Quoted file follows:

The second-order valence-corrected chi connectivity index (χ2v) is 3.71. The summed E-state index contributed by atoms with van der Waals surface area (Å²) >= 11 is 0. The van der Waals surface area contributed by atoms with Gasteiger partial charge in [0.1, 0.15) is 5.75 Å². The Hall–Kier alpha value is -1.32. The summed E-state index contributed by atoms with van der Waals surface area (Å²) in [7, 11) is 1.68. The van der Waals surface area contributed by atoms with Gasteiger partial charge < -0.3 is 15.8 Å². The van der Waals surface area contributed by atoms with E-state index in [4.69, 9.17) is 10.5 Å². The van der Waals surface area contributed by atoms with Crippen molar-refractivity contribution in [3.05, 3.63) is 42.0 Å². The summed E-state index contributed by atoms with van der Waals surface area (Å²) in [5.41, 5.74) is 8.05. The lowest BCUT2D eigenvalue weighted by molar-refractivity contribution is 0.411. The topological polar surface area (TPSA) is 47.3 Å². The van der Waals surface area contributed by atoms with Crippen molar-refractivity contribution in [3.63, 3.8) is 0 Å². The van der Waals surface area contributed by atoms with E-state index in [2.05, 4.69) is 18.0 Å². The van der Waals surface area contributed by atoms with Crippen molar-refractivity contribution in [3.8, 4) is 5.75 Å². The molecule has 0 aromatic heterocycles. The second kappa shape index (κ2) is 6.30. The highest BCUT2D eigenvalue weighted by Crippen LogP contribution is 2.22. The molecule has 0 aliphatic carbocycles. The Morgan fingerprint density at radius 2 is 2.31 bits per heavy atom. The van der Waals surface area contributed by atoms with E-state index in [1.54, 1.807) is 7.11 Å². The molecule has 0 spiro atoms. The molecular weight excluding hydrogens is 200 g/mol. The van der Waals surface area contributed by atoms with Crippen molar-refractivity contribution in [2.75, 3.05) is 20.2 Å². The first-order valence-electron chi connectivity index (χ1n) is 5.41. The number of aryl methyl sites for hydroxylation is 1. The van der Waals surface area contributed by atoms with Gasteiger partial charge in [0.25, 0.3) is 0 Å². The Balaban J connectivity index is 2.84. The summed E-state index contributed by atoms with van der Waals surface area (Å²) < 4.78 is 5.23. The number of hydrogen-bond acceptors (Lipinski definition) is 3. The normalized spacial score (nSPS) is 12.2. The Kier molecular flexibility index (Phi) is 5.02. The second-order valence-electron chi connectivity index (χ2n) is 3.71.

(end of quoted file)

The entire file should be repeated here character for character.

The second-order valence-corrected chi connectivity index (χ2v) is 3.71. The summed E-state index contributed by atoms with van der Waals surface area (Å²) >= 11 is 0. The van der Waals surface area contributed by atoms with Gasteiger partial charge in [0.1, 0.15) is 5.75 Å². The Hall–Kier alpha value is -1.32. The summed E-state index contributed by atoms with van der Waals surface area (Å²) in [7, 11) is 1.68. The van der Waals surface area contributed by atoms with Gasteiger partial charge < -0.3 is 15.8 Å². The van der Waals surface area contributed by atoms with E-state index in [4.69, 9.17) is 10.5 Å². The van der Waals surface area contributed by atoms with Crippen molar-refractivity contribution in [3.05, 3.63) is 42.0 Å². The summed E-state index contributed by atoms with van der Waals surface area (Å²) in [5.41, 5.74) is 8.05. The lowest BCUT2D eigenvalue weighted by molar-refractivity contribution is 0.411. The topological polar surface area (TPSA) is 47.3 Å². The van der Waals surface area contributed by atoms with Crippen molar-refractivity contribution in [3.63, 3.8) is 0 Å². The van der Waals surface area contributed by atoms with E-state index in [2.05, 4.69) is 18.0 Å². The van der Waals surface area contributed by atoms with Crippen molar-refractivity contribution in [3.8, 4) is 5.75 Å². The molecule has 0 aromatic heterocycles. The second kappa shape index (κ2) is 6.30. The highest BCUT2D eigenvalue weighted by Crippen LogP contribution is 2.22. The molecule has 0 aliphatic carbocycles. The Morgan fingerprint density at radius 2 is 2.31 bits per heavy atom. The van der Waals surface area contributed by atoms with E-state index in [1.54, 1.807) is 7.11 Å². The molecule has 0 spiro atoms. The molecular weight excluding hydrogens is 200 g/mol. The van der Waals surface area contributed by atoms with Crippen molar-refractivity contribution in [2.75, 3.05) is 20.2 Å². The first-order valence-electron chi connectivity index (χ1n) is 5.41. The number of aryl methyl sites for hydroxylation is 1. The van der Waals surface area contributed by atoms with Gasteiger partial charge in [0.25, 0.3) is 0 Å². The Balaban J connectivity index is 2.84. The summed E-state index contributed by atoms with van der Waals surface area (Å²) < 4.78 is 5.23. The number of hydrogen-bond acceptors (Lipinski definition) is 3. The normalized spacial score (nSPS) is 12.2. The Kier molecular flexibility index (Phi) is 5.02. The second-order valence-electron chi connectivity index (χ2n) is 3.71.